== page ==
Brussels demands yet more austerity from member states
Despite hundreds of billions having already been slashed from EU member-state budgets in the wake of the economic crisis, the European Commission on Wednesday said the cuts have not been deep or radical enough and demanded still more austerity from European governments.
At the launch of the first ever 'European Semester', a new annual process of oversight of national budget-drafting by Brussels, the EU executive outlined a series of stringent recommendations, dubbed the 'Annual Growth Survey', that it wants national capitals to adhere to.
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In a show of cross-ideological unity, a trio of Europe's top civil servants, the centre-right President Jose Manuel Barroso, liberal economic and monetary affairs commissioner Olli Rehn and left-wing employment chief Laszlo Andor outlined the plans in the European capital.
Mr Rehn told reporters that "rigorous" cuts and "structural reforms" were necessary for Europe to emerge from its ongoing debt crisis and return to growth.
"Without major changes in the way the European economy functions, Europe will stagnate and be condemned to a viscous circle of high unemployment, high debt and low growth," he said.
"Without intensified fiscal consolidation across member states, we are at mercy of market forces," he warned.
The commission said that "bold" and "resolute policies" are needed to turn around weak projected growth of around 1.5 percent for the EU over the next ten years and 1.25 percent for the eurozone.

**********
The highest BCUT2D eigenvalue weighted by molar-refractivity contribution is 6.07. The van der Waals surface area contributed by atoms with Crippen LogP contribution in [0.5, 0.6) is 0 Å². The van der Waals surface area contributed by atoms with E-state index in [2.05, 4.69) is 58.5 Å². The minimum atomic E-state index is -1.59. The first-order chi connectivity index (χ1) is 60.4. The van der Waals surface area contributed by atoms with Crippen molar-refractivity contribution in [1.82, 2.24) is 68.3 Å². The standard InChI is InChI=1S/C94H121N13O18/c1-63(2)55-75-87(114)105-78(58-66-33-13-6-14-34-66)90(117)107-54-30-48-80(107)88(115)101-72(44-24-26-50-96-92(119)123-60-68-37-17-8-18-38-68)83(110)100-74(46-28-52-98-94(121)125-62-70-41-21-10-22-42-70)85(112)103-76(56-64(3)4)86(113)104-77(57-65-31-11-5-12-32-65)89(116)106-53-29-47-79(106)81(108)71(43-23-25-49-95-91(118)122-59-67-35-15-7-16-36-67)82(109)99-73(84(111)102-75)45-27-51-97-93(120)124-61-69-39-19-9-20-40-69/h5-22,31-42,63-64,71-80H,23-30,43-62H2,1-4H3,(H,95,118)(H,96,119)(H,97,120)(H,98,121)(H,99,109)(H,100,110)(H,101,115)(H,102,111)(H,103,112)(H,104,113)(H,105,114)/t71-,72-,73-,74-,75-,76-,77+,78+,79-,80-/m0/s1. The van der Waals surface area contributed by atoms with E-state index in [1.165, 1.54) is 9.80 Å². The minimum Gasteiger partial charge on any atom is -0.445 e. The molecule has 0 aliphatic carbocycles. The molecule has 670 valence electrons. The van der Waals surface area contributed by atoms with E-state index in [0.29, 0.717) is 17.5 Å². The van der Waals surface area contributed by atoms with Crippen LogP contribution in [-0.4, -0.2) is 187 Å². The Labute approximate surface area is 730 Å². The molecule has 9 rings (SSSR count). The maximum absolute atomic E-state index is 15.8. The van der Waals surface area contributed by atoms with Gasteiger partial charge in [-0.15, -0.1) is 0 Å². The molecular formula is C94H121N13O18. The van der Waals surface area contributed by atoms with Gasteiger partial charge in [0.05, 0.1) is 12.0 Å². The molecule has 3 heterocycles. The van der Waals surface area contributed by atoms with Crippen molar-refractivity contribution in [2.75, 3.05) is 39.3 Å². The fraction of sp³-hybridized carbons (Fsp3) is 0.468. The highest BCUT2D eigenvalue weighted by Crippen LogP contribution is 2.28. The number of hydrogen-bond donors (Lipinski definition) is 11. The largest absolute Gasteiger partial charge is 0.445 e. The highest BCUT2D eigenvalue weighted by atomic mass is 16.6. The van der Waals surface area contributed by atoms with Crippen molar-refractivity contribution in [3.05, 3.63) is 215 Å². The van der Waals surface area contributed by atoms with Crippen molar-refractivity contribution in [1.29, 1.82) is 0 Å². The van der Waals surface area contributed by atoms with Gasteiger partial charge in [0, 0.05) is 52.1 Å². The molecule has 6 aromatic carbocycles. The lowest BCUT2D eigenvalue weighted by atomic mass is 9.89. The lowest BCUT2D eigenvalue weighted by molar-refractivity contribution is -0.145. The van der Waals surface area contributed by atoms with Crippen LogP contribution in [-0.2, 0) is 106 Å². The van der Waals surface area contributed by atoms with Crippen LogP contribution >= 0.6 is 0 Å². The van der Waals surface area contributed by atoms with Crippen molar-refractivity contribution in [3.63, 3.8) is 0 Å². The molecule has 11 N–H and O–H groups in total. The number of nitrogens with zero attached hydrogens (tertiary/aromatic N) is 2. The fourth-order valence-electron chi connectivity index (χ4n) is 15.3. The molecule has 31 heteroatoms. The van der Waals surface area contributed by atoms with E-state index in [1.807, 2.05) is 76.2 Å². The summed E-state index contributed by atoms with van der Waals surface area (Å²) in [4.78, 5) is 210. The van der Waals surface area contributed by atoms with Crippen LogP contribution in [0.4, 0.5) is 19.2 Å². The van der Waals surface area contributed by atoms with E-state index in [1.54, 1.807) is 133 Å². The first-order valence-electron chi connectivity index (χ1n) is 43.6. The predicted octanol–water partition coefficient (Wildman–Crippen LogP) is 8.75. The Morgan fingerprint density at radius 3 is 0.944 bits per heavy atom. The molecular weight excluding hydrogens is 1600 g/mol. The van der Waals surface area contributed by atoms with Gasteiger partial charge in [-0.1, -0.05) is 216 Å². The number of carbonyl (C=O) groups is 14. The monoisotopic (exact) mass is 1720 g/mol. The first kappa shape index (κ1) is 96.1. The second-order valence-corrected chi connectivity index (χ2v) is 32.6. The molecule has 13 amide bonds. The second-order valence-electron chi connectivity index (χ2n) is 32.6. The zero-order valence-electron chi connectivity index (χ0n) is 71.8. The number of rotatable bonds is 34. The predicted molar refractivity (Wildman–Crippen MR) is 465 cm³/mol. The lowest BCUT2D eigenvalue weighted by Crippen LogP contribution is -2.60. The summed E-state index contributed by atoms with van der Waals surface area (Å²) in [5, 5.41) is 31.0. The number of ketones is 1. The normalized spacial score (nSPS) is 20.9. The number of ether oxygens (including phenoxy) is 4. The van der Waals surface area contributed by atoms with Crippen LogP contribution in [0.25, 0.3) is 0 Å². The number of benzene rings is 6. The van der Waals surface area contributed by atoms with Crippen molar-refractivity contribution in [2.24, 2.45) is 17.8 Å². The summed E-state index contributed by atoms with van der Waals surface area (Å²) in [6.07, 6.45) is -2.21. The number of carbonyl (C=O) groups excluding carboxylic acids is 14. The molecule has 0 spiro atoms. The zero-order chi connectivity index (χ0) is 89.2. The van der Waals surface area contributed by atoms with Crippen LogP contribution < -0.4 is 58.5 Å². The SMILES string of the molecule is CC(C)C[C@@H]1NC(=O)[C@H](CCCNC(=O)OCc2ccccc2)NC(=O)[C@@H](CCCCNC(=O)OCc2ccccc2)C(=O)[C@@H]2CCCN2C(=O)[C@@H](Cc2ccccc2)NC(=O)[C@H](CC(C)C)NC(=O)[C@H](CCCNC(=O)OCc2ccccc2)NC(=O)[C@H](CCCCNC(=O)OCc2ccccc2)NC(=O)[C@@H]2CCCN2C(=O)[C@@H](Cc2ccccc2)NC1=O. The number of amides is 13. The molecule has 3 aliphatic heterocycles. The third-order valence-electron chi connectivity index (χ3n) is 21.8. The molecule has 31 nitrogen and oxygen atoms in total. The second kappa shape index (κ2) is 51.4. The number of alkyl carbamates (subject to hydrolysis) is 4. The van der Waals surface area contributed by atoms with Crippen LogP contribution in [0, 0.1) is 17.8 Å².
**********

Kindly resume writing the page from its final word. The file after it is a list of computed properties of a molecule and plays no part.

Brussels wants to see further cuts to budgets in 2012 on welfare reform - including more conditionality attached to benefits, and a raising of the "premature" retirement ages. Labour markets should also be made more flexible and "strict and sustained wage moderation" should be maintained.
"In 2011, we need to get our act together. We need to break the vicious circle of unsustainable debt, disruption in the financial markets and low economic growth in some member states," said President Barroso.
"We face a simple choice: a decade of debt or a generation of growth."
Mr Andor for his part suggested that member states may want to index retirement ages to life expectency.
Pension reforms however have proved highly controversial, with mass strikes in France over retirement age changes last year paralysing the country.
The trio also called for more rapid restructuring of banks, a broadening of domestic tax bases and a move away from tax on labour toward indirect taxation.
At the same time, the commission suggested that countries with large current-account surpluses should work to boost domestic demand as well.
The three also called for a hike in the effective lending capacity of the EU's bail-out mechanism, amid growing fears that the eurozone's rescue fund might be insufficient should Spain or Belgium knock on its doors.
However, reacting to the suggestion, both France and Germany declared the current fund was big enough.
Following the publication of the ‘European Semester' recommendations, EU governments will in the spring consider the proposals.